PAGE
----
Gov. Paul LePage says he will have to shut down Maine’s schools in May if the Legislature does not accept deep spending cuts in the Department of Health and Human Services.

But it’s not clear whether he has the legal authority to close schools.

“Right now, in order to continue the way we are, I will close schools May 1 and use that money, because that’s where we are,” LePage said in an appearance in Lewiston on Thursday evening. “It’s a matter of not having money. It’s not a matter of policy. It’s a matter of when you have one hundred dollars in your checkbook and you’re spending two hundred, you’ve got a problem.”

LePage made the remarks during one of his Capitol for a Day events. The context was his proposal to drop 65,000 people from MaineCare, the state’s version of Medicaid, to close a projected shortfall of $221 million in the DHHS over the next 18 months.

The governor’s office did not return calls Friday seeking clarification about his comments on closing schools.

It appears that at least two things – the Legislature’s control over public education funding and a state law mandating a minimum number of school days per year – would prevent the governor from acting.


The Maine Constitution is very clear that the authority to fund public education lies with the Legislature, said Rep. Margaret Rotundo of Lewiston, the ranking Democrat on the Appropriations Committee.

“My understanding is that the Legislature would have to pass legislation not to fund the schools, and that’s not going to happen. It’s just not going to happen. So people don’t have to worry about the schools closing,” Rotundo said Friday.

A governor can never take unilateral action to amend a budget adopted by the Legislature, said Orlando Delogu, a professor emeritus at the University of Maine School of Law.

“I don’t think (LePage) has any legal power to close schools. I don’t think he has any legal authority to close colleges. I think what he can do is threaten and tinker with state appropriations for the K-through-12 systems, to the universities and the community colleges – but that would require legislative approval,” said Delogu, who has worked on state and local tax policies.

State law sets a minimum of 175 instructional days per school year, although districts can seek waivers from the education commissioner because of snow days, emergencies or other extenuating circumstances.

Dale Douglass, executive director of the Maine School Management Association, said he believes a change in state law would be needed to reduce the minimum number of days. He does not think the education commissioner has the authority to allow a lower number across the state.


“If that (minimum) were going to be adjusted on a statewide basis to close schools starting May 1, I think the first and foremost question is, ‘Legally, how would that happen?’” Douglass said. “Now that the proposal is out there, I think the governor’s office and the commissioner’s office would want to explain that.”

If the governor were to order schools closed, “I would be outraged,” said James Morse, superintendent of Portland schools.

“Children should come first. Denying youngsters six weeks of school in order to balance the budget is bizarre,” he said. “I would think that our school board and our mayor would do everything they could to keep the schools open.”

Members of the LePage administration and other Republicans said Friday that they do not expect schools to close early.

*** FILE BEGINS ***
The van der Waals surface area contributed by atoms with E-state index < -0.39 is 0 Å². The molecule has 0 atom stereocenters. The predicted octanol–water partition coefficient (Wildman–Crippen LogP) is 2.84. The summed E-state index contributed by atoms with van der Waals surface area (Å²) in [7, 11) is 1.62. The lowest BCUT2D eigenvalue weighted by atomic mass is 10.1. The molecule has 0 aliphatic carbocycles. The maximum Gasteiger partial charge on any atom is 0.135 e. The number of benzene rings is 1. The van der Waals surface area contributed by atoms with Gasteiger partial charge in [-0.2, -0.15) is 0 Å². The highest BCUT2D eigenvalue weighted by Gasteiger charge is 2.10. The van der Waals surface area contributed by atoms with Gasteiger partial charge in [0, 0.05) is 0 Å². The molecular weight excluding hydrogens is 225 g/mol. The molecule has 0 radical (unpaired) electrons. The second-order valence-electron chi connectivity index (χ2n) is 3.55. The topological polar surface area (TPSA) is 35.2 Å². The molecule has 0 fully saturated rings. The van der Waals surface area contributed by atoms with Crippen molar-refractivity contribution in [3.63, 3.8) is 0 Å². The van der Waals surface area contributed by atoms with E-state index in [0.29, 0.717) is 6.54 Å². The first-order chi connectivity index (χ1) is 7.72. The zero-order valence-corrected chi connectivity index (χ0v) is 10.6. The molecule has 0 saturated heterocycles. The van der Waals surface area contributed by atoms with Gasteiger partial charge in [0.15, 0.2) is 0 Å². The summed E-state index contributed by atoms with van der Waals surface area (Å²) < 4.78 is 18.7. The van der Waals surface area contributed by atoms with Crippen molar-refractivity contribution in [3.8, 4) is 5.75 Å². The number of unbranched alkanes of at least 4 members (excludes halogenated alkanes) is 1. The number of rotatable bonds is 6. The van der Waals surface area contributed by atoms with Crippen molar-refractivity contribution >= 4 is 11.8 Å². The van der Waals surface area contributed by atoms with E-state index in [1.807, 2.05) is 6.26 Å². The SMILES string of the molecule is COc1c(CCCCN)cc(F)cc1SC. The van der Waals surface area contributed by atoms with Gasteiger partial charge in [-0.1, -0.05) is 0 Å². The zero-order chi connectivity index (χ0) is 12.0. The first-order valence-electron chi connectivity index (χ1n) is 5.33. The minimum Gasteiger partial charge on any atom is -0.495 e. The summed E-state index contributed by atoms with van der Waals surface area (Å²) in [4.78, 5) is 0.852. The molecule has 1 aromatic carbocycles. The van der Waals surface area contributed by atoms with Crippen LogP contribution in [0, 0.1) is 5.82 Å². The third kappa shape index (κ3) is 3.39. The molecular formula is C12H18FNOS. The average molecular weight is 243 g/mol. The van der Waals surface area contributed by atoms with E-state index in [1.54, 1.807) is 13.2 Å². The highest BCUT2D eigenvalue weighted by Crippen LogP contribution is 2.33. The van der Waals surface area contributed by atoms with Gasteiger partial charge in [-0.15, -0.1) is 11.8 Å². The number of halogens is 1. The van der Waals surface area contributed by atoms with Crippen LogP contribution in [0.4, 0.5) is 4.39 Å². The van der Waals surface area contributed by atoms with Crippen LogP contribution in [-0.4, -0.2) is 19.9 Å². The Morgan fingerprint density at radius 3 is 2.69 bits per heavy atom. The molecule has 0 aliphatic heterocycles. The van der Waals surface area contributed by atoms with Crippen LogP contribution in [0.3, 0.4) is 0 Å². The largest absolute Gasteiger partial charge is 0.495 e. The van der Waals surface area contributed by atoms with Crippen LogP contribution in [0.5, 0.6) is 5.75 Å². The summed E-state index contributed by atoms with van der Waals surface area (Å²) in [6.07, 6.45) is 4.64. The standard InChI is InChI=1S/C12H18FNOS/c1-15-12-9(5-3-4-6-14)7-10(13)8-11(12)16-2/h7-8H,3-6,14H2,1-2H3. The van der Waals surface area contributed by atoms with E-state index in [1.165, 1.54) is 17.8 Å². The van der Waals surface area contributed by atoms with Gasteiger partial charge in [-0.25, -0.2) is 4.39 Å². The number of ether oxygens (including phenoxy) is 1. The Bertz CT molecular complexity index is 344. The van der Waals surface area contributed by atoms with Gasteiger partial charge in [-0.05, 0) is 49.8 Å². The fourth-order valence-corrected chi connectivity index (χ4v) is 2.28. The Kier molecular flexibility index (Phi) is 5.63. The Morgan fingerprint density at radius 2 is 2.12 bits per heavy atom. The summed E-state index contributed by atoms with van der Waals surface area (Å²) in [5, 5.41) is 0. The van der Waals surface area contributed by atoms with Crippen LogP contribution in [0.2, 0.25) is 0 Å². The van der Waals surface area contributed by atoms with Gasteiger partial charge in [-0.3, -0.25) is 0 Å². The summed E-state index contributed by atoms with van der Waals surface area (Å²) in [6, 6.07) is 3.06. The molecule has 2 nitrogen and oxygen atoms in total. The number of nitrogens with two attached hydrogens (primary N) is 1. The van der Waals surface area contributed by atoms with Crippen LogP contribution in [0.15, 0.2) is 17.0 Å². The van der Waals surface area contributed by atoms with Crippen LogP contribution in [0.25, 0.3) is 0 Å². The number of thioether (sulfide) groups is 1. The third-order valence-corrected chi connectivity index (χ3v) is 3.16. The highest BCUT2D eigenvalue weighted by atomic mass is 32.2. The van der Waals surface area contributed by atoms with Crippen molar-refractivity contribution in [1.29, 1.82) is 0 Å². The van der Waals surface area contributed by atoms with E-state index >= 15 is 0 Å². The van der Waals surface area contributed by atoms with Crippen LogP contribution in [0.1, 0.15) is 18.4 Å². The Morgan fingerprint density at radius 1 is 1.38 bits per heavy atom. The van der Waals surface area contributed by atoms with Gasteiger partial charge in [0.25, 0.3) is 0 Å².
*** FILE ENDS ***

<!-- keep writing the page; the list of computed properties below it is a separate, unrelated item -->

David Connerty-Marin, spokesman for the Department of Education, interpreted LePage’s remarks to mean that education could be a target if the cuts aren’t made in other areas. He said he was not speaking on behalf of the governor.

“It seems pretty clear we have a budget crisis. And (DHHS) is 40 percent of the budget, education is 40 percent of the budget. If you’re going to make cuts, we’re vulnerable. If you can’t make them in one place, you’ve got to make them in another,” he said.


Sen. Brian Langley, a Republican from Ellsworth who co-chairs the Legislature’s Education Committee, interpreted LePage’s comments to mean that the state could eventually run out of money, given the $221 million shortfall.

“My personal opinion is, we would not be closing the schools, saying, ‘You must close your doors.’ I don’t think that’s the way it was intended,” Langley said.

Senate President Kevin Raye, a Republican from Perry, said there would be dire consequences if the state ran out of money, but the Legislature would not let that happen.

“I just think it’s a reminder of the critical importance of getting this done,” Raye said of LePage’s statement. “Certainly it’s a stark reminder. I think it’s the governor’s way of telegraphing how important this is.”

Neither Adrienne Bennett, LePage’s press secretary, nor Dan Billings, his chief counsel, returned phone calls Friday.

The governor’s office did issue a news release late Friday afternoon that said LePage discussed the DHHS shortfall with legislative leaders, DHHS Commissioner Mary Mayhew and Administrative and Financial Services Commissioner Sawin Millett. The release said LePage is now hopeful that Democrats and Republicans can reach a resolution by Feb. 1.


“We had a positive conversation this morning about the dangers of delay and I think we’re moving in the right direction,” LePage said in the statement. “However, in order to solve this budget crisis we cannot use gimmicks to fill the hole. There will be difficult decisions made, and if we are to bring our welfare system to a manageable level that Maine can afford we must make the necessary structural changes.”

The release did not mention the governor’s remarks about closing schools.

Staff Writer Edward D. Murphy contributed to this report.

Staff Writer Ann S. Kim can be contacted at 791-6383 or at:

[email protected]

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